Hi, Hey, Hello!
It’s that time of year again when people are packing their lives up into cars and making the trip back to uni, or in a lot of peoples’ cases going for the first time.
In fact Timehop recently informed me that it has now been over 6 years since I made that trip for the first time (I went up like a week a 6 years ago if you wanna know way too much detail) and 4 years since I did it for the last time. It’s been over 3 years since I did it last for my graduation. And while part of me wouldn’t change anything that happened during the 3 years that I was at uni, because my gosh did they form me into the person that I am today, there are also some things that I wished I had known before I was thrown into the deep end.
1) The friends you make in your first year do not have to remain your friends
It is so easy to think that the friends you make in the first few weeks of uni are the ones that you have to keep for the rest of your time there…or the rest of your life. They aren’t. Those quick friendships are formed primarily because everyone is going through the same thing and are all borderline desperate to just not be alone and if you’re surrounded by people then you can’t be alone right? Come post-Christmas holidays you probably will have just drifted away from most of the people that you fused to in the first few weeks and that’s fine. It’s also mostly fine if you find yourself still drifting apart from them the longer you stay at uni. It can be hard to accept, especially because it seems to get increasingly harder to make friends the further into adulthood you get, but seriously you’re not going to get along with everyone forever. Uni is a time, or at least it was for me, where you really came into your own and figure things out, like what you’re passionate about and what you want to do with yourself. It’s a place where you change more than you thought was possible and not everyone you’ve become friends with is going to fit in with that. And it’s okay if you drift apart.
2) Your home friends might also drift away
That idea of drifting apart from people also applies to the friends that you left behind. Sometimes the only reason that you were friends with some people is because you spent 6 or something hours a day with them 5 days a week and then suddenly you stop spending all this time with them and are all living your own lives and having new experiences without each other. In some cases it makes the friendship stronger because when you see them again you have all these things to talk about and catch up on. And sometimes it means that you stop being friends with them and it’s hard but also that’s life.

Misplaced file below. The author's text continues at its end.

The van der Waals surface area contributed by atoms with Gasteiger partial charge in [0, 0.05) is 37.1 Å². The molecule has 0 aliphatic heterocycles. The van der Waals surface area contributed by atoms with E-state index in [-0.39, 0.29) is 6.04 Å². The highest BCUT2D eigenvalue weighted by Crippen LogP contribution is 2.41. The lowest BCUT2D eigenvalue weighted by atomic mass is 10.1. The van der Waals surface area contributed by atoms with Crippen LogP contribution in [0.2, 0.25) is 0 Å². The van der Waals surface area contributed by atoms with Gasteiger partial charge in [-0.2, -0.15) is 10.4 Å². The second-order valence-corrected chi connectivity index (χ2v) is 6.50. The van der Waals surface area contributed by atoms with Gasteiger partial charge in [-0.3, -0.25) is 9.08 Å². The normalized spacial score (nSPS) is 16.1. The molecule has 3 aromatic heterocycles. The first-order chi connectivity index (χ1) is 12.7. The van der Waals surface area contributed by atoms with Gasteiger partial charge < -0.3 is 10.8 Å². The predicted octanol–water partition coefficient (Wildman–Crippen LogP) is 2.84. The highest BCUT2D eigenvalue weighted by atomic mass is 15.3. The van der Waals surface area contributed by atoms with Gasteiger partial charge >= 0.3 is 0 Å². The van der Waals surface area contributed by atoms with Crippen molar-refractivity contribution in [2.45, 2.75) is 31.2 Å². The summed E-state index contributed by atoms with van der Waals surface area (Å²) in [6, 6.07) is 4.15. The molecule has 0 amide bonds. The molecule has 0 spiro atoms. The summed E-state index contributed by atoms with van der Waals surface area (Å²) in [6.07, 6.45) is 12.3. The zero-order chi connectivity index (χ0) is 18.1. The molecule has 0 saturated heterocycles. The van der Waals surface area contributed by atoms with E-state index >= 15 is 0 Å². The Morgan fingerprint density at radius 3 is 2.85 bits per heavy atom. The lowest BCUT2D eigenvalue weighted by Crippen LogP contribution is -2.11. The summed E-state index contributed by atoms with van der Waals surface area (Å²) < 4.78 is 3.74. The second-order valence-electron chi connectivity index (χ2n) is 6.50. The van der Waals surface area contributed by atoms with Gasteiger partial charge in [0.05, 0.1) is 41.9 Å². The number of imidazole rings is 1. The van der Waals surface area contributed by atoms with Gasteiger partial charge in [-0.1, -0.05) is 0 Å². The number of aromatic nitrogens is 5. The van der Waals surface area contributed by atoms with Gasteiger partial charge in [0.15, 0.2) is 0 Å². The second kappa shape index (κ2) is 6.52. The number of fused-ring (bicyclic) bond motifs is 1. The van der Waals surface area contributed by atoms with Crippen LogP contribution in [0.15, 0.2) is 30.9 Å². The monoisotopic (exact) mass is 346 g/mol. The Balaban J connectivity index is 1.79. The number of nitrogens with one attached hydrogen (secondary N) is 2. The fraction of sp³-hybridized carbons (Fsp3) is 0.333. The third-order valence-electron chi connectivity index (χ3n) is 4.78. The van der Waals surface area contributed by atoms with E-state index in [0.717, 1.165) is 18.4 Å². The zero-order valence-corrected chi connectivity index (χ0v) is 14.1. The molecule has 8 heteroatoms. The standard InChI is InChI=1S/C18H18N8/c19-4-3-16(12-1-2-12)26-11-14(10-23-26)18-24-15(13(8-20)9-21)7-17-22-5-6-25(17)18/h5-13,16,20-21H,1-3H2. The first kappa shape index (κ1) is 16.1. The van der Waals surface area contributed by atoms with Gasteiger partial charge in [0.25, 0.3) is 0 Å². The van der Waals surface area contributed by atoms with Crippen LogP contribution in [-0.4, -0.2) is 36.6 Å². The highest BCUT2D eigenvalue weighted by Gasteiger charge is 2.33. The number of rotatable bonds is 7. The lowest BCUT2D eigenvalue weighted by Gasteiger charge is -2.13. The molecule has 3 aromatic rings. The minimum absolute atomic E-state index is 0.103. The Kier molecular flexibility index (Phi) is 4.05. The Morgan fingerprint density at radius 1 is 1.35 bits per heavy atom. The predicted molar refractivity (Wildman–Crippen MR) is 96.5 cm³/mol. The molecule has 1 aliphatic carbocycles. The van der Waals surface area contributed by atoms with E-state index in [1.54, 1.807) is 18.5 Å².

3) Learn to budget
I am probably not alone in not knowing how to budget and then suddenly having to get it together and figure out to live your life properly with the money that you are now responsible for. I am still terrible at budgeting, although I like to think that I am getting better at it, but I wished I had learned how to do it earlier. I was a victim of impulse buying so often just because I knew that I had the money and it wouldn’t be too bad. It was terrible. It never spiralled out of control all that bad, but it could have been a lot better. Sit down and really think about your budget. Split it into essentials, any bills that you need to pay, miscellaneous things, have an emergency fund somewhere just in case something breaks and as a back-up should you somehow completely ruin your budgeting plan and find yourself with no money. “Consider these 5 steps” Earnest suggests on how to make a budget. Just be brutally honest with yourself and try to live within your means. It will one, save you so much stress, and two will help you cultivate a life skill that will sever you well later on in life.
4) Manage your time well
I have an English Literature degree, which means that I had at most 12 hours contact time per week. That left me with so much ‘free’ time. I mean I had books to read and essays to write and all that other stuff, but I also had a lot of time to hand. Compound that with the fact that I am a procrastinator? It was bad. Not catastrophic or anything. But bad. It meant that I wrote far too many essays in the early hours of the morning just before the deadline. It meant that I caused myself a lot of unnecessary stress and sort of caused myself into a meltdown at multiple points. And it was all just very unnecessary I have to tell you. Plan your time well. Even if you end up being one of those people who has every single minute of their day planned just to stay on top of things. If it works, then it works and that is all that matters. If it lessens your level of stress then it cannot be a bad thing. But seriously, do it, save yourself the stress.
5) Join things.
I made the mistake of not putting myself out there in my first year and have always regretted it on some level. Uni is pretty much the only time when you have all this time to do whatever the hell you want (within reason) and try so many new things and it’s kind of stupid to not take advantage of that. I planned to do it when I wandered around the Fresher’s Fair after my first week but then I just never got the courage to go out and do it. I joined one society in my second year and then dipped in and out of it for the rest of my uni life, but I wish I had taken greater advantage of the things available to me at the time. Even if it turned out I hated them, I just wish I had given them a shot because it would have been an experience that I cannot see being available to me now that I am out of the uni bubble. So, just give them a shot.
There are plenty of other things I had wished I had known before I went to uni, but those are the ones that stand out to me the most. I mean the most important thing is enjoy it, as much as you can. Enjoy it.
Parentheses count: 2. See you tomorrow!
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